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Aaron COPLAND (1900-1990)
Music for the Theatre (1925) [22:13]
Quiet City (1940)* [10:02]
Music for Movies (1942) [16:57]
Clarinet Concerto (1947/1948)** [16:36]
*Chris Gekker (trumpet); Stephen Taylor (cor anglais); **William Blount (clarinet)
Orchestra of St Luke's/Dennis Russell Davies
rec. 1988 (reissue of MusicMasters MMD 60162L)
NIMBUS NI 2522 [66:56]
Experience Classicsonline

It's been my great pleasure to review a number of Copland discs over the past two years, all of which have confirmed the composer's unassuming talent. The music on this Nimbus reissue dates from Copland's most productive period, which included Dance Symphony, Piano Concerto, Billy the Kid, A Lincoln Portrait, Rodeo and Appalachian Spring.

Fresh from his sojourn in Paris Copland was determined to carve out a career as a serious composer. As a calling card Music for the Theatre is certainly arresting; it's brimful of youthful energy and confidence, a heady mix of jazz, blues and competing rhythms. It would make an even greater impact here if the recording sounded crisper and more immediate. In his review Bob Briggs suggests cranking up the volume but that merely emphasises the rather dry, recessed sound. As for the performance I would have preferred a more varied and flamboyant response to this music, from the jagged opening and Stravinskian rhythms of 'Prologue' - shades of El Salón México - to the trenchant tunes of 'Dance'.

The recording is also a little muffled at times - listen to the drum thwacks in 'Dance' and the opening of Music for Movies - but in mitigation the dance rhythms are irresistibly sprung. The more inward 'Interlude' has some lovely moments, the slapstick of 'Burlesque' not as riotous as it can be. And if the latter has a parallel in the silent films of Mack Sennett, 'Epilogue' surely looks towards the unsettling world of German Expressionist cinema, so well captured in Marin Alsop's Naxos account of Dance Symphony (see review).

The music for Quiet City, written to accompany an experimental play by Irwin Shaw, is supposed to evoke a late-night urban landscape. Trumpeter Chris Gekker sounds suitably restless and, when required, plays with a quiet, singing line. Ditto Stephen Taylor, whose cor anglais is wonderfully warm and expressive. Here the distant, somewhat detached, balance seems much more appropriate; indeed, I wondered just how much of Quiet City can be heard in Leonard Bernstein's Symphony No. 2, 'Age of Anxiety', written nine years later.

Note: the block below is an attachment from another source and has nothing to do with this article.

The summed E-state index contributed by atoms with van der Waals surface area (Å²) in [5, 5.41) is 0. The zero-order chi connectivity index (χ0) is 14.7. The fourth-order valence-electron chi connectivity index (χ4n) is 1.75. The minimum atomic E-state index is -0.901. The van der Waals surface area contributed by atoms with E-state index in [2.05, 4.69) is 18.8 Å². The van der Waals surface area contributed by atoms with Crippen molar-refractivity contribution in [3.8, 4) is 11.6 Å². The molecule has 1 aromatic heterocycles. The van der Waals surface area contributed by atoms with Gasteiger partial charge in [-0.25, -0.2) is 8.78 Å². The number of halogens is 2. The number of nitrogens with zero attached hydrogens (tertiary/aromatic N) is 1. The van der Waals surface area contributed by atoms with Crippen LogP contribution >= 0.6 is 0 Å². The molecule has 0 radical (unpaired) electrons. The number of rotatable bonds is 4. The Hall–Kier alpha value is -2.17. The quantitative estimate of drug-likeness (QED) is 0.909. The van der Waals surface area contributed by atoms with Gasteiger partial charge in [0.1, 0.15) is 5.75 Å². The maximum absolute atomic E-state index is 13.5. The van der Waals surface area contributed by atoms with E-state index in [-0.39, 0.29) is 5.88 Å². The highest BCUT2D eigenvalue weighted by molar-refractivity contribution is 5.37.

As Copland biographer Vivian Perlis points out the composer had no qualms about writing for Hollywood. Music for Movies is a five-movement suite drawn from his three major film scores - The City, Of Mice and Men and Our Town. The opening of 'New England Countryside' celebrates rural life with simple, majestic music that looks forward to the ballet Appalachian Spring (1944). This enduring, homespun quality is reprised in the gentle, rocking figures of 'Barley Wagons', which is followed by the urban bustle and parp of horns in 'Sunday Traffic'. Meanwhile 'The Story of Grover's Corner' has a disarming dignity nicely captured by Dennis Russell Davies and his band. And if you think the playing has been a tad underwhelming so far then the catchy rhythms of 'Threshing Machines' will surely change your mind.

Before moving on to the Clarinet Concerto I must confess to some misgivings about the broader presentation of this music. Every now and then I longed for a more unbuttoned response to these scores, a little more brio and bounce. In terms of sheer elegance the first movement of the concerto - written for the legendary Benny Goodman - has seldom sounded so beguiling. Although Blount gives a low-key performance with an unshowy cadenza I found myself warming to his unassuming approach. No, it's not in the same league as Goodman's version for Copland - Sony 46559 - or Stanley Drucker's for Bernstein - DG 431 672 - but it's enjoyable nonetheless.

That last comment is true of this disc as a whole, but the playing and sound quality still leave something to be desired. Indeed, first impressions are of a much earlier digital recording, with an unfocused bass and bright treble. The unfolding Copland series from Naxos is particularly rewarding; I suggest you look there if you prefer a more immediate and spontaneous approach to this music.

Dan Morgan 


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